During residency and fellowship, he did some postdoctoral work in a laboratory studying the prefrontal cortex. While it was his original intention to continue in laboratory science, he began working on the Electroconvulsive Therapy (ECT) at UCSF and was excited about brain stimulation technologies and innovative therapies for treatment-resistant depression. He pivoted towards developing an expertise in the use of TMS, ketamine and ECT to help his patients with severe depression.
Dr. Marton joined the faculty at the UCSF Department of Psychiatry and became a staff Psychiatrist at the San Francisco VA Health Care System. He founded the SFVA ketamine infusion clinic and TMS clinic while remaining active in using ECT to help patients. This ketamine clinic was one of the first in the VA system and had a central role in helping to shape larger initiatives within the VA to make ketamine available to veterans with severe depression and PTSD. He also published several papers examining the ketamine clinic’s patient outcomes and developed training programs for psychiatry residents at UCSF to learn about the use of ketamine and TMS in treating psychiatric illness.
Certifications & Memberships
- Diplomat, American Board of Psychiatry and Neurology
Pennybaker S, Roach BJ, Fryer SL, Badathala A, Wallace AW, Mathalon DH, Marton TF. Age affects temporal response, but not durability, to serial ketamine infusions for treatment refractory depression. Psychopharmacology (berl). 2021 August 7. Epub ahead of print.
Marton T, Barnes DE, Wallace A, Woolley JD. Concurrent Use of Buprenorphine, Methadone, or Naltrexone Does Not Inhibit Ketamine’s Antidepressant Activity. Biological Psychiatry. 2019 June 15;85(12):e75-e76.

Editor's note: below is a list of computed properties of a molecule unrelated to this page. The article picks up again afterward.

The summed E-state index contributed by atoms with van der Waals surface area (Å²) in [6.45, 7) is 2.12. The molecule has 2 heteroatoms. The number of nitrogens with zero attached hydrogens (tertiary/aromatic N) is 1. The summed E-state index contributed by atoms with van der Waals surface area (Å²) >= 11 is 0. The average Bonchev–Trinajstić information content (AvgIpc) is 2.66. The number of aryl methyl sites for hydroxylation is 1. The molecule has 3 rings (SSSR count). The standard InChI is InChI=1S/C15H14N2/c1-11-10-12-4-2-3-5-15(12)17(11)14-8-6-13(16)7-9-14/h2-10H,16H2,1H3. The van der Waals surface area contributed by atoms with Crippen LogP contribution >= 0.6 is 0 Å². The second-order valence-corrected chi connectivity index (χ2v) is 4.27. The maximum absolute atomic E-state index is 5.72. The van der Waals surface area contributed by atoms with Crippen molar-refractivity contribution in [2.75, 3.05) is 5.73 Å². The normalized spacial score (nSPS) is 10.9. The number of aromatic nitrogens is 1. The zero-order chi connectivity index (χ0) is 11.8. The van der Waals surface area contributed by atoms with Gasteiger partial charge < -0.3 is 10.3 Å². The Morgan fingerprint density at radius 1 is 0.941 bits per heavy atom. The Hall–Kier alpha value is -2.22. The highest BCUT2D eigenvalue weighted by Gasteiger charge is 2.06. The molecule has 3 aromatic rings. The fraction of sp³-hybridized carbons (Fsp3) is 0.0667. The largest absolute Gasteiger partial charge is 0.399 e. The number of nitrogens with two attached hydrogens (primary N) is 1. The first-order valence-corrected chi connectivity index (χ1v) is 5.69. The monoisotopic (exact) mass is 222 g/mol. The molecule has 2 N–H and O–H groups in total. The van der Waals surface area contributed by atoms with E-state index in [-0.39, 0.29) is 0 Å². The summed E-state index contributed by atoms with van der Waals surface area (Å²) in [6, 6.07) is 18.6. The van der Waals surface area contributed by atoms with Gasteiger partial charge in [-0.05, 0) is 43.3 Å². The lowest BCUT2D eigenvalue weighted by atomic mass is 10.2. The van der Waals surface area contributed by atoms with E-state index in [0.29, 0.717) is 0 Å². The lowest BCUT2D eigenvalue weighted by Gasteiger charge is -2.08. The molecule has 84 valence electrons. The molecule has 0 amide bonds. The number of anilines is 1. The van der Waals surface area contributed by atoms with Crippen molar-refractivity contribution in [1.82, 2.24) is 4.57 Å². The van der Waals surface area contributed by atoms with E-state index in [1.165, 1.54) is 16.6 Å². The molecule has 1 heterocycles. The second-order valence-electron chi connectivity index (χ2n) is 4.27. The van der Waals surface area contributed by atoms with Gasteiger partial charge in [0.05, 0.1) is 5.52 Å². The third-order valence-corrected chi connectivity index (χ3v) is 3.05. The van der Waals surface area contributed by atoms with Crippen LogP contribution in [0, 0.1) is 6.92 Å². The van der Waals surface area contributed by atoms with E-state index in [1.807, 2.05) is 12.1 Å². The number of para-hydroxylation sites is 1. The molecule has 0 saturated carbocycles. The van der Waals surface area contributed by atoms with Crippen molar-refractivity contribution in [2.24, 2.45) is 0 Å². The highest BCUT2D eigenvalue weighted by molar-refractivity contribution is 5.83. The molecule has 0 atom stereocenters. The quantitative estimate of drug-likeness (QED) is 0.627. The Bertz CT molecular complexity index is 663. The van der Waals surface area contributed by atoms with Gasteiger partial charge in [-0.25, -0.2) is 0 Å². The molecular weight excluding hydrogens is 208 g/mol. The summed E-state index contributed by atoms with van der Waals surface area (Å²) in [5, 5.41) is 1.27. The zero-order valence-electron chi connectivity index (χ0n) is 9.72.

Marton TF, Seifikar H, Luongo FJ, Lee AT, Sohal VS. Roles of prefrontal cortex and mediodorsal thalamus in task engagement and behavioral flexibility. J. Neurosci. 2018 March 7;38 (10) 2569-2578.
Marton TF, Sohal VS. Of mice, men, and microbial opsins: How optogenetics can help hone mouse models of mental illness. Biological Psychiatry. 2015 Apr 23. Review.
Kaur AW, Ackels T, Kuo TH, Cichy A, Dey S, Hays C, Kateri M, Logan DW, Marton TF, Spehr M, Stowers L. Murine pheromone proteins constitute a context-dependent combinatorial code governing multiple social behaviors. Cell. 2014 Apr 24;157(3):676-88.
Logan DW, Marton TF, Stowers L. Species specificity in major urinary proteins by parallel evolution. PLoS One. 2008 Sep 25;3(9).
Chamero P*, Marton TF*, Logan DW, Flanagan K, Cruz JR, Saghatelian A, Cravatt BF, Stowers L. Identification of protein pheromones that promote aggressive behaviour. Nature. 2007 Dec 6;450(7171):899-902.
Stowers L, Marton TF, What is a pheromone? Mammalian pheromones reconsidered. Neuron. 2005 Jun 2;46(5):699-702. Review.
Hu H, Marton TF, Goodman CS. Plexin B mediates axon guidance in Drosophila by simultaneously inhibiting active Rac and enhancing RhoA signaling. Neuron. 2001 Oct 11;32(1):39-51.